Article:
Discussion of the Divine Generation is continued. St. Ambrose illustrates its method by the same example as that employed by the author of the Epistle to the Hebrews. The duty of believing what is revealed is shown by the example of Nebuchadnezzar and St. Peter. By the vision granted to St. Peter was shown the Son’s Eternity and Godhead— the Apostle, then, must be believed in preference to the teachers of philosophy, whose authority was everywhere falling into discredit. The Arians, on the other hand, are shown to be like the heathen.
79. It will be asked:
In what sort was the Son begotten? As one who is for ever, as the Word, as the brightness of eternal light,Hebrews 1:3 for brightness takes effect in the instant of its coming into existence. Which example is the Apostle’s, not mine. Think not, then, that there was ever a moment of time when God was without wisdom, any more than that there was ever a time when light was without radiance. Judge not, Arian, divine things by human, but believe the divine where you find not the human.
80. The heathen king saw in the fire, together with the three Hebrew children, the form of a fourth, like as of an angel, Daniel 3:25and because he thought that this angel excelled all angels, he judged Him to be the Son of God, Whom he had not read of, but in Whom he believed. Abraham, also, saw Three, and adored One. Genesis 18:1-3
81. Peter, when he saw Moses and Elias on the mountain, with the Son of God, was not deceived as to their nature and glory. For he enquired, not of them, but of Christ, what he ought to do, inasmuch as though he prepared to do homage to all three, yet he waited for the command of one. But since he ignorantly thought that for three persons three tabernacles should be set up, he was corrected by the sovereign voice of God the Father, saying,
This is My dearly beloved Son: hear Him. Matthew 17:5 That is to say:
Why do you join your fellow-servants in equality with your Lord?
This is My Son. Not
Moses is My Son, nor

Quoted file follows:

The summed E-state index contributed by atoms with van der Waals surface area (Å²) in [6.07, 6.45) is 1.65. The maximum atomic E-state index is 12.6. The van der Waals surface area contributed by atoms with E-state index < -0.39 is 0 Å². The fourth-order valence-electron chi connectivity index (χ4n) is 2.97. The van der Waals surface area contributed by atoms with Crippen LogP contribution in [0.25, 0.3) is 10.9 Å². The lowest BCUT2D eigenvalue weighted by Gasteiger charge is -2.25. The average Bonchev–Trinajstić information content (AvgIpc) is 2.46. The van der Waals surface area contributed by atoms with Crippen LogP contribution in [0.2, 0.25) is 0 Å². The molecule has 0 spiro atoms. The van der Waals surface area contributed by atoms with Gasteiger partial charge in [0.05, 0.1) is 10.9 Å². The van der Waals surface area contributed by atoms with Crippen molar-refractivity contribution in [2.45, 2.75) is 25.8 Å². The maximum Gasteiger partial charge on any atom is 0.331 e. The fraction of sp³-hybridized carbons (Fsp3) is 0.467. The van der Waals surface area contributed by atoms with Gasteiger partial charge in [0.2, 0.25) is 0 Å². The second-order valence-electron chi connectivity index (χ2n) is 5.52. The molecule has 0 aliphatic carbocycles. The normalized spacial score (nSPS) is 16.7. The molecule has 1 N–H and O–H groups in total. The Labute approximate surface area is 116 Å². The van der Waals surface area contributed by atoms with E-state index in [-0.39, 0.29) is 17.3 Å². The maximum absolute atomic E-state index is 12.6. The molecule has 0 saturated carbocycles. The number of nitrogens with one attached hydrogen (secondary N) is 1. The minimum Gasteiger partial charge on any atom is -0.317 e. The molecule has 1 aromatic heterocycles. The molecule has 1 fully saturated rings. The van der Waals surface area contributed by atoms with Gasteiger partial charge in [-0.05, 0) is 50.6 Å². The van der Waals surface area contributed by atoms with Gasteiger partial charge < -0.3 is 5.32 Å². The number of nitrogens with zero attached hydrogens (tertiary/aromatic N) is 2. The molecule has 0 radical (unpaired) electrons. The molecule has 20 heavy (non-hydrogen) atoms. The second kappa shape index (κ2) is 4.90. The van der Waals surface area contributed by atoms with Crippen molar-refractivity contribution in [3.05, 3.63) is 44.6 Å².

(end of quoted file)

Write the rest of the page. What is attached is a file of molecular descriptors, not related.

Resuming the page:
Elias is My Son,but
This is My Son. The Apostle was not dull to understand the rebuke; he fell on his face, brought low by the Father’s voice and the glorious beauty of the Son, but he was raised up by the Son, Whose wont it is to raise up them that are fallen. Matthew 17:6-8Then he saw one only, Matthew 17:8 the Son of God alone, for the servants had withdrawn, that He might be seen to be Lordalone, Who alone was entitled Son.
82. What, then, was the purpose of that vision, which signified not that Christ and His servants were equal, but betokened amystery, save that it should be made plain to us that the Law and the Prophets, in agreement with the Gospel, revealed aseternal the Son of God, Whom they had heralded. When we, therefore, hear of the Son coming forth of the womb, the Word from the heart, let us believe that the Son was not fashioned with hands but begotten of the Father, not the work of a craftsman but the offspring of a parent.
83. He, therefore, Who said,
This is My Son, said not,
This is a creature of time, nor
This being is of My creation, My making, My servant, but
This is My Son, Whom you see glorified. This is the God of Abraham, the God of Isaac, the God of Jacob, Who appeared to Moses in the bush, Exodus 3:14 concerning Whom Moses says,
He Who is has sent me. It was not the Father Who spoke to Moses in the bush or in the desert, but the Son. It was of this Moses that Stephen said,
This is He Who was in thechurch, in the wilderness, with the Angel. Acts 7:38 This, then, is He Who gave the Law, Who spoke with Moses, saying,
I am the God of Abraham, the God of Isaac, the God of Jacob. This, then, is the God of the patriarchs, this is the God of the prophets.
84. It is of the Son, therefore, that we read, your mind understands the reading, let your tongue make confession. Away with arguments, where faith is required; now let dialectic hold her peace, even in the midst of her schools. I ask not what it is thatphilosophers say, but I would know what they do. They sit desolate in their schools. See the victory of faith over argument. They who dispute subtly are forsaken daily by their fellows; they who with simplicity believe are daily increased. Not philosophers but fishermen, not masters of dialectic but tax-gatherers, now find credence. The one sort, through pleasures and luxuries, have bound the world’s burden upon themselves; the other, by fasting and mortification, have cast it off, and so does sorrow now begin to win over more followers than pleasure.
85. Let us now see how far Arians and pagans do differ. The latter call upon gods, who are different in sex and unequal in power; the former affirm a Trinity where there is likewise inequality of power and diversity of Godhead. The pagans assert that their Gods began to exist once upon a time; the Arians lyingly declare that Christ began to exist in the course of time. Have they not all dyed their impiety in the vats of philosophy? But indeed the pagans do extol that which they worship, the Arians maintain that the Son of God, Who is God, is a creature.